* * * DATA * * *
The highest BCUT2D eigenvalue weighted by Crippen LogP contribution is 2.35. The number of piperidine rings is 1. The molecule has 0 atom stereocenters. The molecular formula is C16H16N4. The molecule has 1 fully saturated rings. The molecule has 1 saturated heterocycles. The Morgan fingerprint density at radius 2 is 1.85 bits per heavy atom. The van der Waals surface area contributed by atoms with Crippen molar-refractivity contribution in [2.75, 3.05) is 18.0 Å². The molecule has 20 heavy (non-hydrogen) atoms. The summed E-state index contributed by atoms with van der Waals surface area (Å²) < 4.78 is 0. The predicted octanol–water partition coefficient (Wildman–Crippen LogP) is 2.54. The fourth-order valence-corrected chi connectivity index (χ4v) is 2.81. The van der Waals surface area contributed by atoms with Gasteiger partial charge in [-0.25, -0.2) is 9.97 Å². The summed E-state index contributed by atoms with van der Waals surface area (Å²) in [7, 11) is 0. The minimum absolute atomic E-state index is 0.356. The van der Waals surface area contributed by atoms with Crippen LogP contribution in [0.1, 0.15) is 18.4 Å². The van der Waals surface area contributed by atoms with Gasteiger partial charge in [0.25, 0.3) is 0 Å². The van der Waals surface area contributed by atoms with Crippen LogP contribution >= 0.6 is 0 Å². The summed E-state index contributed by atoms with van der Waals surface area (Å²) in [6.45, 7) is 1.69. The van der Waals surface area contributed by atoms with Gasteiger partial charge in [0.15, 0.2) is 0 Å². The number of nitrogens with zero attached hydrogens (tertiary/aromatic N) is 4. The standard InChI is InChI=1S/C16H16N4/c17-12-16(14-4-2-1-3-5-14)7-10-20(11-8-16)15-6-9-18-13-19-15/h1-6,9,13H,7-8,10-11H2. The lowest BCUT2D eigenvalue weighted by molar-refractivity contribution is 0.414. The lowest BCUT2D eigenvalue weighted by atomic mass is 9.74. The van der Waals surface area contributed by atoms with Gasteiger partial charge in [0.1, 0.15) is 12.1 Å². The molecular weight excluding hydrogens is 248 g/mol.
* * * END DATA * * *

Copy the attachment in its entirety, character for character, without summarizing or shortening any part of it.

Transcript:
The highest BCUT2D eigenvalue weighted by Crippen LogP contribution is 2.35. The number of piperidine rings is 1. The molecule has 0 atom stereocenters. The molecular formula is C16H16N4. The molecule has 1 fully saturated rings. The molecule has 1 saturated heterocycles. The Morgan fingerprint density at radius 2 is 1.85 bits per heavy atom. The van der Waals surface area contributed by atoms with Crippen molar-refractivity contribution in [2.75, 3.05) is 18.0 Å². The molecule has 20 heavy (non-hydrogen) atoms. The summed E-state index contributed by atoms with van der Waals surface area (Å²) < 4.78 is 0. The predicted octanol–water partition coefficient (Wildman–Crippen LogP) is 2.54. The fourth-order valence-corrected chi connectivity index (χ4v) is 2.81. The van der Waals surface area contributed by atoms with Gasteiger partial charge in [-0.25, -0.2) is 9.97 Å². The summed E-state index contributed by atoms with van der Waals surface area (Å²) in [7, 11) is 0. The minimum absolute atomic E-state index is 0.356. The van der Waals surface area contributed by atoms with Crippen LogP contribution in [0.1, 0.15) is 18.4 Å². The van der Waals surface area contributed by atoms with Gasteiger partial charge in [0.25, 0.3) is 0 Å². The van der Waals surface area contributed by atoms with Crippen LogP contribution >= 0.6 is 0 Å². The summed E-state index contributed by atoms with van der Waals surface area (Å²) in [6.45, 7) is 1.69. The van der Waals surface area contributed by atoms with Gasteiger partial charge in [0.15, 0.2) is 0 Å². The number of nitrogens with zero attached hydrogens (tertiary/aromatic N) is 4. The standard InChI is InChI=1S/C16H16N4/c17-12-16(14-4-2-1-3-5-14)7-10-20(11-8-16)15-6-9-18-13-19-15/h1-6,9,13H,7-8,10-11H2. The lowest BCUT2D eigenvalue weighted by molar-refractivity contribution is 0.414. The lowest BCUT2D eigenvalue weighted by atomic mass is 9.74. The van der Waals surface area contributed by atoms with Gasteiger partial charge in [0.1, 0.15) is 12.1 Å². The molecular weight excluding hydrogens is 248 g/mol.